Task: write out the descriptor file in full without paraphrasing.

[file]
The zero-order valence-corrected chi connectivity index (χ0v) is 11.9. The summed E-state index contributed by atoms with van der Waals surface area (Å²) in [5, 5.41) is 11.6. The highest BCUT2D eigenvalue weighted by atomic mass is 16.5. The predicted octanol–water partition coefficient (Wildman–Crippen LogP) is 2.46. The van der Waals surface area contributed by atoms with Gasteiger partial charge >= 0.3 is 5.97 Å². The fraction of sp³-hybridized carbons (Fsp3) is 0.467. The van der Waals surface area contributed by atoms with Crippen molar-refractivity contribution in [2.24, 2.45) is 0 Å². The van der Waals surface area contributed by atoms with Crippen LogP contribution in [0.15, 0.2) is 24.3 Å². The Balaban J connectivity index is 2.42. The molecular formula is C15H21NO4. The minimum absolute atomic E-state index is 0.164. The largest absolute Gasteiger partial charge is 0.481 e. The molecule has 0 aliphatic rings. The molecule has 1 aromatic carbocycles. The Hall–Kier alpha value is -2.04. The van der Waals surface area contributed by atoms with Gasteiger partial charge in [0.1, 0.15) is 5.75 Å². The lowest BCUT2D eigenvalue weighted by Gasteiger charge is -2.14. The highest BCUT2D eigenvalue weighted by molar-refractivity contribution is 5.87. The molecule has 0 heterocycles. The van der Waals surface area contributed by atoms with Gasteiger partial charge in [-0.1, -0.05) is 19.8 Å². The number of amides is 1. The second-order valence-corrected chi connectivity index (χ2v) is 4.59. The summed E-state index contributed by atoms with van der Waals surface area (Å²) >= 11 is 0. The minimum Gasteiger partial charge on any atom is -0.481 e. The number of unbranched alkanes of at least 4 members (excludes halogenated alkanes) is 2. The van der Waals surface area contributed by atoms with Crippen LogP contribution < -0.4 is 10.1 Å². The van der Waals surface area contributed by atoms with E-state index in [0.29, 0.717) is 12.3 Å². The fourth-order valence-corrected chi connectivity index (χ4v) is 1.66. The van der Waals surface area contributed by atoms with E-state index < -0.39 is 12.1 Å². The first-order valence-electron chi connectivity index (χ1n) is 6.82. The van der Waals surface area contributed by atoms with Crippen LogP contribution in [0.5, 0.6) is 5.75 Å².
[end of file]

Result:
The zero-order valence-corrected chi connectivity index (χ0v) is 11.9. The summed E-state index contributed by atoms with van der Waals surface area (Å²) in [5, 5.41) is 11.6. The highest BCUT2D eigenvalue weighted by atomic mass is 16.5. The predicted octanol–water partition coefficient (Wildman–Crippen LogP) is 2.46. The van der Waals surface area contributed by atoms with Gasteiger partial charge >= 0.3 is 5.97 Å². The fraction of sp³-hybridized carbons (Fsp3) is 0.467. The van der Waals surface area contributed by atoms with Crippen molar-refractivity contribution in [2.24, 2.45) is 0 Å². The van der Waals surface area contributed by atoms with Crippen LogP contribution in [0.15, 0.2) is 24.3 Å². The Balaban J connectivity index is 2.42. The molecular formula is C15H21NO4. The minimum absolute atomic E-state index is 0.164. The largest absolute Gasteiger partial charge is 0.481 e. The molecule has 0 aliphatic rings. The molecule has 1 aromatic carbocycles. The Hall–Kier alpha value is -2.04. The van der Waals surface area contributed by atoms with Gasteiger partial charge in [0.1, 0.15) is 5.75 Å². The lowest BCUT2D eigenvalue weighted by Gasteiger charge is -2.14. The highest BCUT2D eigenvalue weighted by molar-refractivity contribution is 5.87. The molecule has 0 heterocycles. The van der Waals surface area contributed by atoms with Gasteiger partial charge in [-0.1, -0.05) is 19.8 Å². The number of amides is 1. The second-order valence-corrected chi connectivity index (χ2v) is 4.59. The summed E-state index contributed by atoms with van der Waals surface area (Å²) >= 11 is 0. The minimum Gasteiger partial charge on any atom is -0.481 e. The number of unbranched alkanes of at least 4 members (excludes halogenated alkanes) is 2. The van der Waals surface area contributed by atoms with Crippen LogP contribution < -0.4 is 10.1 Å². The van der Waals surface area contributed by atoms with E-state index in [0.29, 0.717) is 12.3 Å². The fourth-order valence-corrected chi connectivity index (χ4v) is 1.66. The van der Waals surface area contributed by atoms with E-state index < -0.39 is 12.1 Å². The first-order valence-electron chi connectivity index (χ1n) is 6.82. The van der Waals surface area contributed by atoms with Crippen LogP contribution in [0.5, 0.6) is 5.75 Å².